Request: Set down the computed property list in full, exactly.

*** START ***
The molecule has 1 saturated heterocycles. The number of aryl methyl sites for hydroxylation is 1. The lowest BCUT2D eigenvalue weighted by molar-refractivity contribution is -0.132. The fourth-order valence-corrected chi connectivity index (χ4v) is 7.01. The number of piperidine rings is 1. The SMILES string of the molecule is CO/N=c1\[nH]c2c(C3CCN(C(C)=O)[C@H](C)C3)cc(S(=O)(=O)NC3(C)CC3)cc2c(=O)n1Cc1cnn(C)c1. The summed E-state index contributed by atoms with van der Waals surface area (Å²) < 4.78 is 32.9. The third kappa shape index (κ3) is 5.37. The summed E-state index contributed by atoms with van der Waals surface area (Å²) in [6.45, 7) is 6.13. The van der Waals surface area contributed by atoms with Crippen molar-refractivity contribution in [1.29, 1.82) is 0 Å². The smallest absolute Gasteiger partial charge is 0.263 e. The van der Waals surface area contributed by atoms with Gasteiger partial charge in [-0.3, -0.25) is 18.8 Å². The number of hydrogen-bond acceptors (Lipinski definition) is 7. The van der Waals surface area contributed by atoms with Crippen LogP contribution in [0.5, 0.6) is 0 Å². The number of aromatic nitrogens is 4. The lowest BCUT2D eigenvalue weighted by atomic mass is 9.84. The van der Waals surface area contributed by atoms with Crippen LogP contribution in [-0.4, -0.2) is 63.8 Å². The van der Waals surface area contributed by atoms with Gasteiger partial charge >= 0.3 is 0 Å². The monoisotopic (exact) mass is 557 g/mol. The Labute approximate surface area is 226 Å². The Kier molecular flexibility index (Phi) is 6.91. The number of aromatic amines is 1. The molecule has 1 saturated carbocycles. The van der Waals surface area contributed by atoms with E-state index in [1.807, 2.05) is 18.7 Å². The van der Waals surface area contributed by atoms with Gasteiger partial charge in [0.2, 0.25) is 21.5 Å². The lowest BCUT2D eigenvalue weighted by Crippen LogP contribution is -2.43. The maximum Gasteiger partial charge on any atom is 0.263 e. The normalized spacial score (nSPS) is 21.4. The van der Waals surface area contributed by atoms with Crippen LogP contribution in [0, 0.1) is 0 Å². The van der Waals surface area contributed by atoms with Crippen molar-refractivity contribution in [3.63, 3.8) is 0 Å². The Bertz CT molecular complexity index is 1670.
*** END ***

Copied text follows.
The molecule has 1 saturated heterocycles. The number of aryl methyl sites for hydroxylation is 1. The lowest BCUT2D eigenvalue weighted by molar-refractivity contribution is -0.132. The fourth-order valence-corrected chi connectivity index (χ4v) is 7.01. The number of piperidine rings is 1. The SMILES string of the molecule is CO/N=c1\[nH]c2c(C3CCN(C(C)=O)[C@H](C)C3)cc(S(=O)(=O)NC3(C)CC3)cc2c(=O)n1Cc1cnn(C)c1. The summed E-state index contributed by atoms with van der Waals surface area (Å²) < 4.78 is 32.9. The third kappa shape index (κ3) is 5.37. The summed E-state index contributed by atoms with van der Waals surface area (Å²) in [6.45, 7) is 6.13. The van der Waals surface area contributed by atoms with Crippen molar-refractivity contribution in [1.29, 1.82) is 0 Å². The smallest absolute Gasteiger partial charge is 0.263 e. The van der Waals surface area contributed by atoms with Gasteiger partial charge in [-0.3, -0.25) is 18.8 Å². The number of hydrogen-bond acceptors (Lipinski definition) is 7. The van der Waals surface area contributed by atoms with Crippen LogP contribution in [0.5, 0.6) is 0 Å². The number of aromatic nitrogens is 4. The lowest BCUT2D eigenvalue weighted by atomic mass is 9.84. The van der Waals surface area contributed by atoms with Crippen LogP contribution in [-0.4, -0.2) is 63.8 Å². The van der Waals surface area contributed by atoms with Gasteiger partial charge >= 0.3 is 0 Å². The monoisotopic (exact) mass is 557 g/mol. The Labute approximate surface area is 226 Å². The Kier molecular flexibility index (Phi) is 6.91. The number of aromatic amines is 1. The molecule has 1 saturated carbocycles. The van der Waals surface area contributed by atoms with E-state index in [1.807, 2.05) is 18.7 Å². The van der Waals surface area contributed by atoms with Gasteiger partial charge in [0.2, 0.25) is 21.5 Å². The lowest BCUT2D eigenvalue weighted by Crippen LogP contribution is -2.43. The maximum Gasteiger partial charge on any atom is 0.263 e. The normalized spacial score (nSPS) is 21.4. The van der Waals surface area contributed by atoms with Crippen LogP contribution in [0, 0.1) is 0 Å². The van der Waals surface area contributed by atoms with Crippen molar-refractivity contribution in [3.63, 3.8) is 0 Å². The Bertz CT molecular complexity index is 1670.